Will the Beck and Colbert-Stewart rallies rock the vote?

From Glenn Beck to Jon Stewart and Stephen Colbert, talk show hosts are encouraging their fans to get involved. But will they spark longer-term political activism?

Jacquelyn Martin/AP/File
Glenn Beck waves to the crowd at the start of the 'Restoring Honor' rally, in Washington, on Aug. 28, 2010.

At a time when many voters are rebelling against traditional political-party labels, it is no coincidence, say media and political experts, that the most talked-about rallies in Washington during this election season are the work of three talk show hosts.

First, there was the Aug. 28 rally on the steps of the Lincoln Memorial, fronted by Fox's Glenn Beck. Coming up on Oct. 30 will be the other, a double-header bash before the Nov. 2 election: Comedy Central's Jon Stewart and Stephen Colbert are putting on the Rally to Restore Sanity and/or Fear on the National Mall.

More and more, the average voter views the mainstream political system as “broken,” says Geoffrey Baym, author of “From Cronkite to Colbert: The Evolution of Broadcast News.” Americans across the ideological spectrum are turning to what they consider “outsider voices to articulate their concerns.” Increasingly, those contrarians are on television and radio talk shows, he adds.

The role of TV talk shows in today's elections cannot be overestimated, says former Republican speechwriter Curt Smith, who is now a senior lecturer at the University of Rochester in New York. “The TV talk show, for better or worse, has become the picture window through which Americans view elections,” he says. It “surveys and critiques, celebrates and condemns, depending on the ideology of the show.”

On the liberal end of the talk show spectrum, Mr. Colbert and Mr. Stewart play serious issues for laughs, he notes. Meanwhile, MSNBC - with Keith Olbermann and Rachel Maddow - goes more for straight talk.

Yet the combined audiences of the programs with a liberal tilt “are nothing compared to the audience numbers for the conservative-leaning ones, in particular Fox News,” Mr. Smith says. The consensus about these shows has been that they largely preach to the choir, making few converts, he says. But that is changing with their continued growth, especially at Fox, he adds.

On the conservative side of the equation, he says, “TV and radio talk shows are no longer a supplement for the Republican Party; they have become a substitute for the Republican Party.”

The GOP hierarchy, Smith says, is seen by many in Middle America as “gutless, duplicitous, and contemptuous of most people who would be Republicans.” Tea party activism has little affiliation with the Republican Party, he notes, adding that the movement’s informal leaders instead are rising from the airwaves. In fact, he says, four of the conservative figures most talked about for the 2012 presidential election are on the Fox News payroll: Sarah Palin, Mike Huckabee, Rick Santorum, and Newt Gingrich.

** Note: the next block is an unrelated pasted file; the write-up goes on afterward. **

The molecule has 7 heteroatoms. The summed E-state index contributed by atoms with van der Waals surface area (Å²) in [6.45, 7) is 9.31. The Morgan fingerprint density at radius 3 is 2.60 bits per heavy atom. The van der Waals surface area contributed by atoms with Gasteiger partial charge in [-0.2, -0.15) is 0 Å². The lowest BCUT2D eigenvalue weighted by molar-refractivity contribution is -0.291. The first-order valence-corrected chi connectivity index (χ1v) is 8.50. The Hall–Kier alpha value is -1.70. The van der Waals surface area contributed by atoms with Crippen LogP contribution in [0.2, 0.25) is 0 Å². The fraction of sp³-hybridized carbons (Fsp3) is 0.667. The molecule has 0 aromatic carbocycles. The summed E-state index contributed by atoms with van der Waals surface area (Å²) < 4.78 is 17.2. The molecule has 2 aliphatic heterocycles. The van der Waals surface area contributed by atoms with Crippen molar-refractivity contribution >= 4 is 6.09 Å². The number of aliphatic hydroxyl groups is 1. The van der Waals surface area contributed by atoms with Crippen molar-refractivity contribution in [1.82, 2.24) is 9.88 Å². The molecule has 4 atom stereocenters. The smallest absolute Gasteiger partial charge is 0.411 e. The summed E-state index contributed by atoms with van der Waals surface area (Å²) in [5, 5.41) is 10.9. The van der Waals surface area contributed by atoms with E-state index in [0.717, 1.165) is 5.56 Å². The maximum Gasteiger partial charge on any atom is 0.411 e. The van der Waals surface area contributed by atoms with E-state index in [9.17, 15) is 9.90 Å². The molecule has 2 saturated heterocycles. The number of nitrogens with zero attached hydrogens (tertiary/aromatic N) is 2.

As Fox has gotten more attention, other talk show hosts are responding. The double Comedy Central rally was launched in response to a groundswell of fan demand for a satiric counterweight to the earlier Glenn Beck event. That August gathering drew many tea partyers to the nation’s capital and received widespread coverage.

This is all happening at a time when both broadcast and cable TV channels are in a battle for audiences - particularly younger viewers who increasingly get their news from the Internet and mobile devices.

The trend among the under-35 cohort to turn to comedy for news has helped drive the popularity of programming such as Stewart’s “The Daily Show.” New media is helping these comics, says communications specialist Jonathan Askin, an associate professor at Brooklyn Law School in New York.

“Comedic analysts now have much more extensive and direct access to the people via multiple media outlets,” he says, including viral online distribution. As a result, "the most insightful comedic pundits – Jon Stewart and Stephen Colbert among them - have a newfound opportunity for direct and immediate engagement.”

But even if Stewart's event hits its jokingly stated goal of a “million moderate march,” its impact will be difficult to gauge. More specifically, it remains to be seen whether these rallies play out as merely entertainment or as a spark for longer-term activism.

Turnout at the polls Nov. 2 will probably not be a good guide. That’s because midterm elections tend to revolve around local issues, and figures like Colbert and Stewart do little with gubernatorial and state initiatives, says Ed Crego, coauthor of “Renewing the American Dream: A Citizen’s Guide for Restoring Our Competitive Advantage.” Also, the 45-and-under crowd tends to vote less in the nonpresidential years, he points out.

With these points in mind, Mr. Crego says, the real effect of the rally will not be felt until the next presidential election. “The impact of this mobilization is really for 2012,” he says.

Making a similar point is Ari Berman, a political writer for The Nation and author of “Herding Donkeys: The Fight to Rebuild the Democratic Party and Reshape American Politics.” Whether or not one agrees with the tactics or politics of various talk shows, he says, they all are becoming launchpads for participation and issues.

The Oct. 30 rally may not support a candidate, but for some participants, says Mr. Berman, they are the first step toward saying, “I care.” Especially for the Democrats, who have seen their support slide, that could be a welcome development.

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